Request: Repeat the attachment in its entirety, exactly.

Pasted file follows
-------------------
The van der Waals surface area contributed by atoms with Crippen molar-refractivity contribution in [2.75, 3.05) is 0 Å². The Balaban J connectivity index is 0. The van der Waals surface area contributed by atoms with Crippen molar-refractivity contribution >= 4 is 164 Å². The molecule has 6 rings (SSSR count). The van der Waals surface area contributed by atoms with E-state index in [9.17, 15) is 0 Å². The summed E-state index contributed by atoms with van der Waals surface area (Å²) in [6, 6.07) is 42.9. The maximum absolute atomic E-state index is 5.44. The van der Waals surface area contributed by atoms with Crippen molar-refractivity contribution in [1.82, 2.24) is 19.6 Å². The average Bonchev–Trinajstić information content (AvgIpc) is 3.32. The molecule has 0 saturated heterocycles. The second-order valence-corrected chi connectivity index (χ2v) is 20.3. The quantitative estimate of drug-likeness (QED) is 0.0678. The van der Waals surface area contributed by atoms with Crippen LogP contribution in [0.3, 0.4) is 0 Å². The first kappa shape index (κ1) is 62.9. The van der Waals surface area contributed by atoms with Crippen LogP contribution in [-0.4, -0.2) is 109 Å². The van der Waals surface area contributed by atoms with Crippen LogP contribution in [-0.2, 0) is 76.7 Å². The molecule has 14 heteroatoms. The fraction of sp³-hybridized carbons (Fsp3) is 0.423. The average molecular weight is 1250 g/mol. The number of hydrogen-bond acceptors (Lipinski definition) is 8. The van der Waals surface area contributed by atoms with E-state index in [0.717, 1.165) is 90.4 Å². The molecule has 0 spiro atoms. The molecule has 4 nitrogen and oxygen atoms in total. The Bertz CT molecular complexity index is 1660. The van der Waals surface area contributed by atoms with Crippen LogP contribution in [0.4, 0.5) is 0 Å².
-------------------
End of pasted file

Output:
The van der Waals surface area contributed by atoms with Crippen molar-refractivity contribution in [2.75, 3.05) is 0 Å². The Balaban J connectivity index is 0. The van der Waals surface area contributed by atoms with Crippen molar-refractivity contribution >= 4 is 164 Å². The molecule has 6 rings (SSSR count). The van der Waals surface area contributed by atoms with E-state index in [9.17, 15) is 0 Å². The summed E-state index contributed by atoms with van der Waals surface area (Å²) in [6, 6.07) is 42.9. The maximum absolute atomic E-state index is 5.44. The van der Waals surface area contributed by atoms with Crippen molar-refractivity contribution in [1.82, 2.24) is 19.6 Å². The average Bonchev–Trinajstić information content (AvgIpc) is 3.32. The molecule has 0 saturated heterocycles. The second-order valence-corrected chi connectivity index (χ2v) is 20.3. The quantitative estimate of drug-likeness (QED) is 0.0678. The van der Waals surface area contributed by atoms with Crippen LogP contribution in [0.3, 0.4) is 0 Å². The first kappa shape index (κ1) is 62.9. The van der Waals surface area contributed by atoms with Crippen LogP contribution in [-0.4, -0.2) is 109 Å². The van der Waals surface area contributed by atoms with Crippen LogP contribution in [-0.2, 0) is 76.7 Å². The molecule has 14 heteroatoms. The fraction of sp³-hybridized carbons (Fsp3) is 0.423. The average molecular weight is 1250 g/mol. The number of hydrogen-bond acceptors (Lipinski definition) is 8. The van der Waals surface area contributed by atoms with E-state index in [0.717, 1.165) is 90.4 Å². The molecule has 0 spiro atoms. The molecule has 4 nitrogen and oxygen atoms in total. The Bertz CT molecular complexity index is 1660. The van der Waals surface area contributed by atoms with Crippen LogP contribution in [0.4, 0.5) is 0 Å².